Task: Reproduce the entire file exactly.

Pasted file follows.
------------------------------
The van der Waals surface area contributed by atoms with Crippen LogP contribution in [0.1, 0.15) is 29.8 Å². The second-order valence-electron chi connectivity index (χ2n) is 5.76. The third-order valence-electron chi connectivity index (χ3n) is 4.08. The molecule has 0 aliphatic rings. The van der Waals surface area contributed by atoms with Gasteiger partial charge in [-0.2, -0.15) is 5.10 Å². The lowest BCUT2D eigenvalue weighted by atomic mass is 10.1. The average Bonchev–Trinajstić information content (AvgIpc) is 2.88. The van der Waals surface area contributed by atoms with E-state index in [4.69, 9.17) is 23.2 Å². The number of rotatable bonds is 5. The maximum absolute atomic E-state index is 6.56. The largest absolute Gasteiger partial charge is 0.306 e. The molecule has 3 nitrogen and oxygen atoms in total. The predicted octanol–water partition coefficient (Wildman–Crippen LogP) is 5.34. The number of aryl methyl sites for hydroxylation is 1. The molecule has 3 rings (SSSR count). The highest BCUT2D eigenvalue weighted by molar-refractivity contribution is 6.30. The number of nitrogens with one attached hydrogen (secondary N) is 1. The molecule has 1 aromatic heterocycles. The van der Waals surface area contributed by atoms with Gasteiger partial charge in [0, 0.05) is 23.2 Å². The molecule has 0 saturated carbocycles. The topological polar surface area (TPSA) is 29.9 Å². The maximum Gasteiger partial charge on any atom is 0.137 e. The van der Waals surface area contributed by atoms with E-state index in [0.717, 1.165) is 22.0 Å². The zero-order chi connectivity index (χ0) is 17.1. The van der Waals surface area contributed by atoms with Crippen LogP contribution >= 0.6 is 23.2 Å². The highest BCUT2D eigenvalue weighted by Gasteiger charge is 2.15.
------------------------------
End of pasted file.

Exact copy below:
The van der Waals surface area contributed by atoms with Crippen LogP contribution in [0.1, 0.15) is 29.8 Å². The second-order valence-electron chi connectivity index (χ2n) is 5.76. The third-order valence-electron chi connectivity index (χ3n) is 4.08. The molecule has 0 aliphatic rings. The van der Waals surface area contributed by atoms with Gasteiger partial charge in [-0.2, -0.15) is 5.10 Å². The lowest BCUT2D eigenvalue weighted by atomic mass is 10.1. The average Bonchev–Trinajstić information content (AvgIpc) is 2.88. The van der Waals surface area contributed by atoms with E-state index in [4.69, 9.17) is 23.2 Å². The number of rotatable bonds is 5. The maximum absolute atomic E-state index is 6.56. The largest absolute Gasteiger partial charge is 0.306 e. The molecule has 3 nitrogen and oxygen atoms in total. The predicted octanol–water partition coefficient (Wildman–Crippen LogP) is 5.34. The number of aryl methyl sites for hydroxylation is 1. The molecule has 3 rings (SSSR count). The highest BCUT2D eigenvalue weighted by molar-refractivity contribution is 6.30. The number of nitrogens with one attached hydrogen (secondary N) is 1. The molecule has 1 aromatic heterocycles. The van der Waals surface area contributed by atoms with Gasteiger partial charge in [0, 0.05) is 23.2 Å². The molecule has 0 saturated carbocycles. The topological polar surface area (TPSA) is 29.9 Å². The maximum Gasteiger partial charge on any atom is 0.137 e. The van der Waals surface area contributed by atoms with E-state index in [0.717, 1.165) is 22.0 Å². The zero-order chi connectivity index (χ0) is 17.1. The van der Waals surface area contributed by atoms with Crippen LogP contribution >= 0.6 is 23.2 Å². The highest BCUT2D eigenvalue weighted by Gasteiger charge is 2.15.